It was J P Hartley who wrote that “The past is a foreign country: they do things differently there.” The thing is, though, what if – once upon a time – a whole generation of women that includes you had lived there? Compared with what we now have, would you want to go back? At least for a brief visit?

That is what is on offer through the musical Ladies in Black, now playing in Sydney as part of an east coast tour. And the answer to that question was answered by both the “House Full” outside the theatre and the demographic of the audience filling it for the matinee performance that I was at. The majority, like me, were women who had grown up in the restrictive environment of the 1950s, and were now revisiting it through the delightfully upbeat and yet realistic unfolding of this comedy drama about a girl waiting for her Leaving Certificate results while working in a holiday job with other ladies in black in the women’s wear department of a DJ’s-like store. Which women of a certain age hadn’t been there, in some way?

Certainly, the starry reviews it had received were part of the explanation for the capacity audience. As were those readers who had enjoyed the warmly humorous book – The Women in Black – on which it was based, the most lighthearted novel of Madeleine St John. But if you were a teenager in the 50s, you would have to be in or around or past your 70s now. And the sprinkling of men and younger females in the audience was totally overwhelmed by the fascinating array of women of a pre-boomer vintage.

And the memories it brought back came rolling in, in huge waves comprising equal parts nostalgia for those long ago youthful daze and relief that the world – our world at least – had moved on in substantial ways for women. Of course, in the well worn question of long car trips – “Are we there yet?” – the answer is “Not quite” in areas such as equal pay, political representation, positions in the higher echelons of employment, and the sharing of housework and child care.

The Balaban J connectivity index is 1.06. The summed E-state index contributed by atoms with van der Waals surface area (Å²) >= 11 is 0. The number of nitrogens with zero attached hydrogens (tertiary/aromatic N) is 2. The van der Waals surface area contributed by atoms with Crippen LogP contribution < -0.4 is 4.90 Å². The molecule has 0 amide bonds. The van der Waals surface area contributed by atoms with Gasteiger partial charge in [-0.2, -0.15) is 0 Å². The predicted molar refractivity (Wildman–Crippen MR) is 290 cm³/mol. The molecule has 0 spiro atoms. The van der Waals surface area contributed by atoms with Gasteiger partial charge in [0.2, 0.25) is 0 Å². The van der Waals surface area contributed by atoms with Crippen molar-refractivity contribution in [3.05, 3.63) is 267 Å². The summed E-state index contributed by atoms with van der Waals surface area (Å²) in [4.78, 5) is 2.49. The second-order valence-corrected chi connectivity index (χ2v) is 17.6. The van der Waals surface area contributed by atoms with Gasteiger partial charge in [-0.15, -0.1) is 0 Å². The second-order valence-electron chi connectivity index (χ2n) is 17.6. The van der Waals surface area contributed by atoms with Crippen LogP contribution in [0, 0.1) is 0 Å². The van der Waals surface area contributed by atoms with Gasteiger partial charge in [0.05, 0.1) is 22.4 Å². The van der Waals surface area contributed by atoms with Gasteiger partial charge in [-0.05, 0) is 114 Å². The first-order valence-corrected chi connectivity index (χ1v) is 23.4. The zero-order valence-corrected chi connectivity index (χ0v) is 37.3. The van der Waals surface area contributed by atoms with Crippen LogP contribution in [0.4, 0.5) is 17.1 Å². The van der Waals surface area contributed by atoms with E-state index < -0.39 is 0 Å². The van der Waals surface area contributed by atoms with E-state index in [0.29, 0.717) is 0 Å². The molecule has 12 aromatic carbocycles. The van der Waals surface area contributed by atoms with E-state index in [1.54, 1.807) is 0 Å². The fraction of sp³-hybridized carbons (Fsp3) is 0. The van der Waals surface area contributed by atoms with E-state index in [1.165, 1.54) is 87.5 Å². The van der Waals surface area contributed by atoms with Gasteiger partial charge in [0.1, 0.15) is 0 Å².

But, thank goodness, the central conflict of the piece – between a daughter wanting to go to university and a father believing that to be a waste of time before the inevitability of a domestic life – is far rarer now.

Then, it was a sad reality for many. Not, I hasten to add, for me, being fortunate enough to have been both brought up in a family and educated in a progressive all-girls school where university was simply considered to be the logical next step after the Leaving Certificate.

But I know of many cases such as that of a bright relative of mine, whose life was blighted by her parents’ refusal to allow her to realise her very achievable dream of becoming a doctor, and instead insisting on her becoming a bank clerk.

And now, suddenly, through Ladies in Black, we were transported back into that era, one that had long faded from our minds: where ladies were expected to wear gloves and chic hats to go out, and a frilly apron and welcoming smile for her man – the breadwinner of the family – coming home from work, and where marriage for female teachers and other professionals meant losing their jobs or being demoted so as not to clutter up positions that men needed to support said families.

Way back then, the wheels of women’s liberation were just beginning to turn, and we pre-boomers have both contributed to and benefitted from some of the most interesting times of change and evolution for females.

And so, at this age and stage of my life, it is interesting to ask myself whether I would like to be young again, if it meant being transported back to the 1940s and 50s, or to be old in the 21st century. Thanks to Ladies in Black bringing those earlier times to life so vividly, the answer is shatteringly clear.

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